I love learning and meeting new people so every month I try make at least four relevant meetups or networking events that really speak to me.
These meetups are great and provide great insights into the way I do business as well as provide a chance to rub elbows with the Melbourne digital scene.
After skipping out on the last Freelance get together, I was finally available to attend the latest Freelance Melbourne event.
This event "Cash is King: A Guide to Freelance Cashflow" on March, Friday 13th. The panellists for this session are:
- Campbell King(@CampbellKing) is a partner at mi-fi Accountants. Campbell understands how to get businesses up and running - helping them be sustainable through good management and intelligent growth.
- Evan Hawkey(@evanhawkey) is a marketing consultant, entrepreneur and massage therapist - Evan is the director of Muscle Fix where he has had trials and tribulations in dealing with cashflow (or lack thereof).
The event was held at Queens Collective, at General Assembly's Melbourne Office at kicked off with Pizza and Beers at 6pm.
Table of Contents
- Meeting other freelancers whilst carefully selecting the right pizza and beer combination
- So you're not managing your cashflow right...
- Meanwhile you see others managing their books correctly while you still struggle
- Ending the cycle of inconsistency with systems and self discipline
- Pitch smarter and better by by factoring in your investment
- Get access to financing as a freelancer
Meeting other freelancers whilst carefully selecting the right pizza and beer combination
I've been to Queens Collective before in attending some of the free lunchtime General Assembly classes - as an aside, event organiser Cameron Rambert@cameronrambert is hosted an introduction to a career in digital marketing class in April which I attended.
Free pizza and beer were available so while I got my courtesy nourishment I was able to chat with some of the other freelancers at the event.
I am not a fan of the 'speed networking' facet of events like these - I enjoy talking to one or two people and getting deep into what they are working on and true to form this is what happened on this night.
I briefly spoke to John, an IT Consultant, who was a fellow RMIT Alumni. It was interesting seeing someone who had rejected corporate life from the onset and began freelancing during university - and saw freelancing as a natural extension to their professional life.
I also spent a good while talking to Luke Hally (@digitalGeek_au) from DragonBill - a small business invoice payment start-up. Luke has been a freelance web developer for a while and it was good to connect with someone on some common ground - both as married men involved in the web development industry.
Luke had some good insights into the freelance life, beginning a start-up and how he has created a workflow to produce content whilst working on his product. I mentioned a similar service - Just Tell Julie , which was more of a productized consulting service, and how it showcases market validation for his SaaS.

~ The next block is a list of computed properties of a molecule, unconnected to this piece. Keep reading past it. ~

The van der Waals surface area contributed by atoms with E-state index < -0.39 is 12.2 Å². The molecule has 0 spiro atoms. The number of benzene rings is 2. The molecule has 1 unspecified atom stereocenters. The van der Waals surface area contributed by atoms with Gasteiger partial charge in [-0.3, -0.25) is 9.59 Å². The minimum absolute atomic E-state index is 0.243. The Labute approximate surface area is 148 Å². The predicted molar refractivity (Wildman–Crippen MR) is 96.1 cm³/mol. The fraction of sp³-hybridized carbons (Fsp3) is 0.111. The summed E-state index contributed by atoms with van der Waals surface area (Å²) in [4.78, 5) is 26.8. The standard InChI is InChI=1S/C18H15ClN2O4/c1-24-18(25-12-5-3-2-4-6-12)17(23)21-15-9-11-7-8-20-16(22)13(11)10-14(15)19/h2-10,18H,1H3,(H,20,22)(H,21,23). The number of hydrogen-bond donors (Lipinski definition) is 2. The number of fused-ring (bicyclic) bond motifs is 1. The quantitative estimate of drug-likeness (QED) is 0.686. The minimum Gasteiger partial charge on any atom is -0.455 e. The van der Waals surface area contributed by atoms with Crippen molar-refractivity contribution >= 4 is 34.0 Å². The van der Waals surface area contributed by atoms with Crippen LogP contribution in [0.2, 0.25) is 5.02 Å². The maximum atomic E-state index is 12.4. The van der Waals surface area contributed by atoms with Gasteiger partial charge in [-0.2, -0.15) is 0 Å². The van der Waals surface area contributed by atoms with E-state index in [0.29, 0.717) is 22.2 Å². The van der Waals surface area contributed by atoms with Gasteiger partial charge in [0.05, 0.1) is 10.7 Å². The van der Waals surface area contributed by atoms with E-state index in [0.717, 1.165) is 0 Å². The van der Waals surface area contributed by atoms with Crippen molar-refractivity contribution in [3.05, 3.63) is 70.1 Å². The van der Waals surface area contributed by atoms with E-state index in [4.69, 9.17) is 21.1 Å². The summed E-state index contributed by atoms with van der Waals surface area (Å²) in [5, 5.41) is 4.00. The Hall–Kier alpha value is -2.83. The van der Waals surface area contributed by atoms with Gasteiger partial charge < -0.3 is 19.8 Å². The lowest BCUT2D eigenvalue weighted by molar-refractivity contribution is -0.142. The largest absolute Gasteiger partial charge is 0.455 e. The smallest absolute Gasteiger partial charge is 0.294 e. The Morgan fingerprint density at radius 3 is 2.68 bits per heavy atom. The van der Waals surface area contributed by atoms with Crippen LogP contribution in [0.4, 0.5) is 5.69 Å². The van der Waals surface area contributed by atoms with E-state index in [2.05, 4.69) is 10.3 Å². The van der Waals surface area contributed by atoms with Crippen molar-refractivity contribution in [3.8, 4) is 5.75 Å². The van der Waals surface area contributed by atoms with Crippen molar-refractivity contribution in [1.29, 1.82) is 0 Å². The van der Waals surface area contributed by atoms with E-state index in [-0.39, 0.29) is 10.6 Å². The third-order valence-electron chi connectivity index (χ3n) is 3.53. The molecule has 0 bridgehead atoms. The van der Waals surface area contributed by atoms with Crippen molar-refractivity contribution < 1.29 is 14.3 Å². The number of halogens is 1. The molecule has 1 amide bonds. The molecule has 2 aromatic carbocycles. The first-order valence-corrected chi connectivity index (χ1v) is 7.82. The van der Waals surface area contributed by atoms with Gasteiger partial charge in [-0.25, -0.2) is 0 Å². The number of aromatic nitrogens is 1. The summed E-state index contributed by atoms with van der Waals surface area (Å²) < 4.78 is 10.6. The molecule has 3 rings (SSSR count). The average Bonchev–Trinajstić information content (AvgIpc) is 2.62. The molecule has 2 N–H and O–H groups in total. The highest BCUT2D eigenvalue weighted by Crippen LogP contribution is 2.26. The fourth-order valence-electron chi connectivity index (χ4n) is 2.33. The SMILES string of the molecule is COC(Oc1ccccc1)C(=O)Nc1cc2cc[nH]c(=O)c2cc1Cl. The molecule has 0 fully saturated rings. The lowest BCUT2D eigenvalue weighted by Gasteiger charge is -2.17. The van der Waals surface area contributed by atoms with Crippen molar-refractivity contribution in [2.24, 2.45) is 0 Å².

Be sure to check out DragonBill, the small business payment startup from Luke and sign-up for a Lifetime Discount - we all have struggles with chasing invoices and it seems to solve a real pain for small businesses.
So you're not managing your cashflow right...
The discussion kicked off with a discussion about the worst thing freelancers do with cashflow.
Campbell stresses that the number one issue is that Freelancers spend to much of it.
Freelancers don't separate the certainty of income from a previous job. If you have a good handle on your cash cycle, you should understand that making the switch to freelancing is a switch from the certainty of one boss to many bosses - your clients.
Switching to freelancing is switching the illusion of security for the illusion of freedom. - Unknown
Campbell also suggested to run your personal life as if it were a business.
Deciding what you need to live and paying yourself this rate as a baseline salary. All other income should be stashed away in saving for a rainy day. This provides financial flexibility for both your personal life and professional life - and acts as a form of insurance against financial hardship due to lack of cashflow.
Contrast yourself with the farmer - a good farmer is the best at cashflow management. A good farmer understands the 'big wins' and how long dry spells - years, at times in the agriculture industry - can affect business.
Meanwhile you see others managing their books correctly while you still struggle
Evan shared some insights into the transition to becoming a small business owner.
You wear many hats.
As the business owner, you are the marketer. As the business owner, you are the accountant. As the business owner, you are the sales person and many other permutations on this hat wearing process.
Evan found it tough in managing his books and felt as if he was in a 'washing machine of shame'. He never seemed to be where his business needed him to be - until tax time.
Like most business owners, Evan found himself envisioning where his business will be - as opposed to what its immediate needs were. What ended up happening was a bloated, cash heavy business stuck with added extras and monthly extras that really didn't contribute to the bottom line.
To alleviate these cash flow issues, Evan had to resort to borrowing money from his parents when he couldn't meet expenses or lacked cash flow to expand.
Campbell notes that people from the workforce are used to their boss taking care of the administration and the shift to taking this responsibility themselves - with this transition hurting new small business owners.
Not meeting your responsibilities can unstuck a business
GST, for example, is not your money - it's the government's. Having accounting software to quickly check your status can help prevent a shortfall.